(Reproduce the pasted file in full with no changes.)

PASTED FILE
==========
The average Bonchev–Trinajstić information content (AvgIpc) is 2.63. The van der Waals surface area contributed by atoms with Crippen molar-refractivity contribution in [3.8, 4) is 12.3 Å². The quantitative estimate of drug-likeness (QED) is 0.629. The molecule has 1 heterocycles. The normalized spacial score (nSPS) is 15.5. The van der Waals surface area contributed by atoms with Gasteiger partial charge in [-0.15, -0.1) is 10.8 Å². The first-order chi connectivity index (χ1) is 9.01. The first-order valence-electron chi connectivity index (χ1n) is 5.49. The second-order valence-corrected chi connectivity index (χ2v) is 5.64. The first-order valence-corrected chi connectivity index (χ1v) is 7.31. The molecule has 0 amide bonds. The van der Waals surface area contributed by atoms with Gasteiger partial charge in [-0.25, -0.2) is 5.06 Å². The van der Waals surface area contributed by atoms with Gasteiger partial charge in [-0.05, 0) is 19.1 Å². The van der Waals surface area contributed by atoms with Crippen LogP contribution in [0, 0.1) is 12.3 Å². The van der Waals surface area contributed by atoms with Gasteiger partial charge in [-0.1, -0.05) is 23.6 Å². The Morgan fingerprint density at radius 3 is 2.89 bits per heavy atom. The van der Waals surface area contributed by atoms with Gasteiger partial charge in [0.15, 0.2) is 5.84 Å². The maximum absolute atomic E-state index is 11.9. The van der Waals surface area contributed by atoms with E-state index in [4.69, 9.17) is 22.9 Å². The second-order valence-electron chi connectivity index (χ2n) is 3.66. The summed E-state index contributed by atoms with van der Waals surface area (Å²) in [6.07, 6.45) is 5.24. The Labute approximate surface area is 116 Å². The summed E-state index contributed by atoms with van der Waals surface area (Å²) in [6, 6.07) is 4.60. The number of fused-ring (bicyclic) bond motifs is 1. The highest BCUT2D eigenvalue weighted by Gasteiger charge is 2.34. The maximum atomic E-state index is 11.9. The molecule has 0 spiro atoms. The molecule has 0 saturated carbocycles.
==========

The average Bonchev–Trinajstić information content (AvgIpc) is 2.63. The van der Waals surface area contributed by atoms with Crippen molar-refractivity contribution in [3.8, 4) is 12.3 Å². The quantitative estimate of drug-likeness (QED) is 0.629. The molecule has 1 heterocycles. The normalized spacial score (nSPS) is 15.5. The van der Waals surface area contributed by atoms with Gasteiger partial charge in [-0.15, -0.1) is 10.8 Å². The first-order chi connectivity index (χ1) is 9.01. The first-order valence-electron chi connectivity index (χ1n) is 5.49. The second-order valence-corrected chi connectivity index (χ2v) is 5.64. The first-order valence-corrected chi connectivity index (χ1v) is 7.31. The molecule has 0 amide bonds. The van der Waals surface area contributed by atoms with Gasteiger partial charge in [-0.25, -0.2) is 5.06 Å². The van der Waals surface area contributed by atoms with Gasteiger partial charge in [-0.05, 0) is 19.1 Å². The van der Waals surface area contributed by atoms with Crippen LogP contribution in [0, 0.1) is 12.3 Å². The van der Waals surface area contributed by atoms with Gasteiger partial charge in [-0.1, -0.05) is 23.6 Å². The Morgan fingerprint density at radius 3 is 2.89 bits per heavy atom. The van der Waals surface area contributed by atoms with Gasteiger partial charge in [0.15, 0.2) is 5.84 Å². The maximum absolute atomic E-state index is 11.9. The van der Waals surface area contributed by atoms with E-state index in [4.69, 9.17) is 22.9 Å². The second-order valence-electron chi connectivity index (χ2n) is 3.66. The summed E-state index contributed by atoms with van der Waals surface area (Å²) in [6.07, 6.45) is 5.24. The Labute approximate surface area is 116 Å². The summed E-state index contributed by atoms with van der Waals surface area (Å²) in [6, 6.07) is 4.60. The number of fused-ring (bicyclic) bond motifs is 1. The highest BCUT2D eigenvalue weighted by Gasteiger charge is 2.34. The maximum atomic E-state index is 11.9. The molecule has 0 spiro atoms. The molecule has 0 saturated carbocycles.